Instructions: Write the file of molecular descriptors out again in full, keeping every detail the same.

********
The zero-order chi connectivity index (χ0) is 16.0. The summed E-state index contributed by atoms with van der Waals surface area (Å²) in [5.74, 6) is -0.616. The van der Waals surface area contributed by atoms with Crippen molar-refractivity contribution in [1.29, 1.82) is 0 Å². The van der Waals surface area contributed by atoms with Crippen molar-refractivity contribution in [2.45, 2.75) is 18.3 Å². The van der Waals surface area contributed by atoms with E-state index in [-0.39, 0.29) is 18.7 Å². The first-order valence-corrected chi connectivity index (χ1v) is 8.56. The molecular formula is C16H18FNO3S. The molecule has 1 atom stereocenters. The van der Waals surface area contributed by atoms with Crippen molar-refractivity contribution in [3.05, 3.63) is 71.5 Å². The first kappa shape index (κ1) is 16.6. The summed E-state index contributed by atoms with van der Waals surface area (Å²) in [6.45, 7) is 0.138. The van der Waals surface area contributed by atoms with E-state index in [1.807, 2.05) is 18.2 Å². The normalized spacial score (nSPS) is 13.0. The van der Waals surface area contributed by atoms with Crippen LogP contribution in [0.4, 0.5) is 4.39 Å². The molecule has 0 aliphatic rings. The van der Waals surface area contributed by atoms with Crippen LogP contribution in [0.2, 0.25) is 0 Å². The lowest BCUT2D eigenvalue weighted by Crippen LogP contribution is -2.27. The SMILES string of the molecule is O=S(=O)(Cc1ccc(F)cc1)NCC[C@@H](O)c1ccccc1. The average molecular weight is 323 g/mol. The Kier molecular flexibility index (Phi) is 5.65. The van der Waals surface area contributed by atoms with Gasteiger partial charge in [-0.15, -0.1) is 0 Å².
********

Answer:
The zero-order chi connectivity index (χ0) is 16.0. The summed E-state index contributed by atoms with van der Waals surface area (Å²) in [5.74, 6) is -0.616. The van der Waals surface area contributed by atoms with Crippen molar-refractivity contribution in [1.29, 1.82) is 0 Å². The van der Waals surface area contributed by atoms with Crippen molar-refractivity contribution in [2.45, 2.75) is 18.3 Å². The van der Waals surface area contributed by atoms with E-state index in [-0.39, 0.29) is 18.7 Å². The first-order valence-corrected chi connectivity index (χ1v) is 8.56. The molecular formula is C16H18FNO3S. The molecule has 1 atom stereocenters. The van der Waals surface area contributed by atoms with Crippen molar-refractivity contribution in [3.05, 3.63) is 71.5 Å². The first kappa shape index (κ1) is 16.6. The summed E-state index contributed by atoms with van der Waals surface area (Å²) in [6.45, 7) is 0.138. The van der Waals surface area contributed by atoms with E-state index in [1.807, 2.05) is 18.2 Å². The normalized spacial score (nSPS) is 13.0. The van der Waals surface area contributed by atoms with Crippen LogP contribution in [0.4, 0.5) is 4.39 Å². The molecule has 0 aliphatic rings. The van der Waals surface area contributed by atoms with Crippen LogP contribution in [0.2, 0.25) is 0 Å². The lowest BCUT2D eigenvalue weighted by Crippen LogP contribution is -2.27. The SMILES string of the molecule is O=S(=O)(Cc1ccc(F)cc1)NCC[C@@H](O)c1ccccc1. The average molecular weight is 323 g/mol. The Kier molecular flexibility index (Phi) is 5.65. The van der Waals surface area contributed by atoms with Gasteiger partial charge in [-0.15, -0.1) is 0 Å².